If you’re looking for a gemstone that is as unique as it is beautiful, then sapphire is the one for you. Sapphires are one of the ‘big three’ gemstones, alongside emeralds and rubies. They’re pretty tough wearing too, being the third hardest mineral around (after diamond and moissanite). Perhaps most importantly, sapphires can be found in a veritable rainbow of hues. From pretty pinks to sunny yellows, sapphires have been brightening our lives in a multitude of shades for millennia. But what is the best sapphire colour? Read on to find out…
Types of Sapphires
Before diving on into the competition, let’s familiarise ourselves with some different types of sapphires. From natural to man-made, there’s a whole variety of sapphires available with blue sapphires being the most common/ popular choice. These occur naturally, and appear in an assorted range of shades, from pastel to royal. The best sapphire colour for those who love tradition is undoubtedly the classic blue shade.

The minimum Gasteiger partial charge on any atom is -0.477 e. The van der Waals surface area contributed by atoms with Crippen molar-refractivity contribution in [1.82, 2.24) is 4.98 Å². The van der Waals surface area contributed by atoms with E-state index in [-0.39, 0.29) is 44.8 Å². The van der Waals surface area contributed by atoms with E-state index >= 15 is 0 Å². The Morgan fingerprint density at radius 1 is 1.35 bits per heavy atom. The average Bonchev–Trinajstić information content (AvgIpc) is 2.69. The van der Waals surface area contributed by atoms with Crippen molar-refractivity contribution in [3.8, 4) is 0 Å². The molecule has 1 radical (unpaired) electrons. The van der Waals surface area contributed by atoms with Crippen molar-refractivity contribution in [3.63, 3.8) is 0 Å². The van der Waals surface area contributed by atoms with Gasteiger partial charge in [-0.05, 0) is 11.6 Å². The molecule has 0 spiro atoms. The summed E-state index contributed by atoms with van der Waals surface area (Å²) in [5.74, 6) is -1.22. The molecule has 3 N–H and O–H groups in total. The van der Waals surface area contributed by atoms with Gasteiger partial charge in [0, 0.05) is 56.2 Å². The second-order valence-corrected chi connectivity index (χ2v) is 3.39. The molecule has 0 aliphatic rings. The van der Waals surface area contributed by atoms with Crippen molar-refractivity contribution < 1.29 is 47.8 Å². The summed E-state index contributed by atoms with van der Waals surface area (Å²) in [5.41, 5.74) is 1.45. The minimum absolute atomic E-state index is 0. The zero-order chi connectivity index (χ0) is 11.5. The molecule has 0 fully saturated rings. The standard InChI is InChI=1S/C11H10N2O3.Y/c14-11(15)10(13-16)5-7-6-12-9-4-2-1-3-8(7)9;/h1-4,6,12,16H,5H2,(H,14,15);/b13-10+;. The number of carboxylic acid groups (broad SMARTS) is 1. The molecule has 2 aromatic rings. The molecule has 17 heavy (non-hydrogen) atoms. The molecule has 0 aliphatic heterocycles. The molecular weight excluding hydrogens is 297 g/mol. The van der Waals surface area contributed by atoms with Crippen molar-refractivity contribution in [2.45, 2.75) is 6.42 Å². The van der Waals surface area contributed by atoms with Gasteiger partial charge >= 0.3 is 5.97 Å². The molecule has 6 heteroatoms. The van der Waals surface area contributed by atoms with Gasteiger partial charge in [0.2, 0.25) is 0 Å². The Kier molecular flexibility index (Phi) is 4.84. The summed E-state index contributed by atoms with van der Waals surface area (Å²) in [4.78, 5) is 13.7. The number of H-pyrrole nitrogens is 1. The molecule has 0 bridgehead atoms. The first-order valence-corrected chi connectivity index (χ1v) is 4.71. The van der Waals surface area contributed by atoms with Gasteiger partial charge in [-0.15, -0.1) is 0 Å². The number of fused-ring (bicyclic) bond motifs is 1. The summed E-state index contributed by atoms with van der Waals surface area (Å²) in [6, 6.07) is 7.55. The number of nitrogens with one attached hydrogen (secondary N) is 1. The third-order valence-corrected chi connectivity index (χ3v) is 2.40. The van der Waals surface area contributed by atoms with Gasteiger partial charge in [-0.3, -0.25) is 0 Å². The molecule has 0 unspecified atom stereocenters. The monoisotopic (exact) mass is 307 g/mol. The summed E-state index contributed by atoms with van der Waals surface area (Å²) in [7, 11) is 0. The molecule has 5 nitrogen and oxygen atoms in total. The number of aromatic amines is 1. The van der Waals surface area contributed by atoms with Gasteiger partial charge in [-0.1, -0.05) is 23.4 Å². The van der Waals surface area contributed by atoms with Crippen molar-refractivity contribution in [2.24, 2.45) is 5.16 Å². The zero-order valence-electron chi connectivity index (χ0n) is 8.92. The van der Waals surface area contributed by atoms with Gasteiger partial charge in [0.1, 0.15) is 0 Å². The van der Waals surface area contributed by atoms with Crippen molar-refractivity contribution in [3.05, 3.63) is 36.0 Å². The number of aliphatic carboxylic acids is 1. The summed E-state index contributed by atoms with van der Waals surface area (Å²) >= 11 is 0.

Star sapphires are another variation of sapphire, although these are far rarer than the traditional blue. Some sapphires can exhibit a star like phenomenon, which is known as asterism. Here, needle-like inclusions underneath the surface of the sapphire can give the appearance of a six rayed star. The famous Star of India is an iconic example of a star sapphire.
Synthetic sapphires are another example of the variety of forms sapphire jewellery can take. Synthetic sapphire crystals were first developed in 1902, by French chemist Auguste Verneuil. These remain popular, particularly in costume jewellery. Contrary to what many people may think, the word ‘synthetic’ does not mean fake when it comes to gemstones. In order for a material to be called synthetic it must have a natural counterpart. Therefore a synthetic sapphire will have the same chemical composition as a natural sapphire and have an almost identical appearance to the naked eye.
Colours of Sapphires
The variation in sapphire hues amounts to a carnival of colour. Sapphires can appear in practically any colour, including pink, green, yellow, orange, purple, colourless and black. Sapphires that are not blue, black or colourless are called fancy sapphires. The only colour that sapphires do not come in is red. This is because red corundum is called a ruby; it’s another gem variety of the same mineral.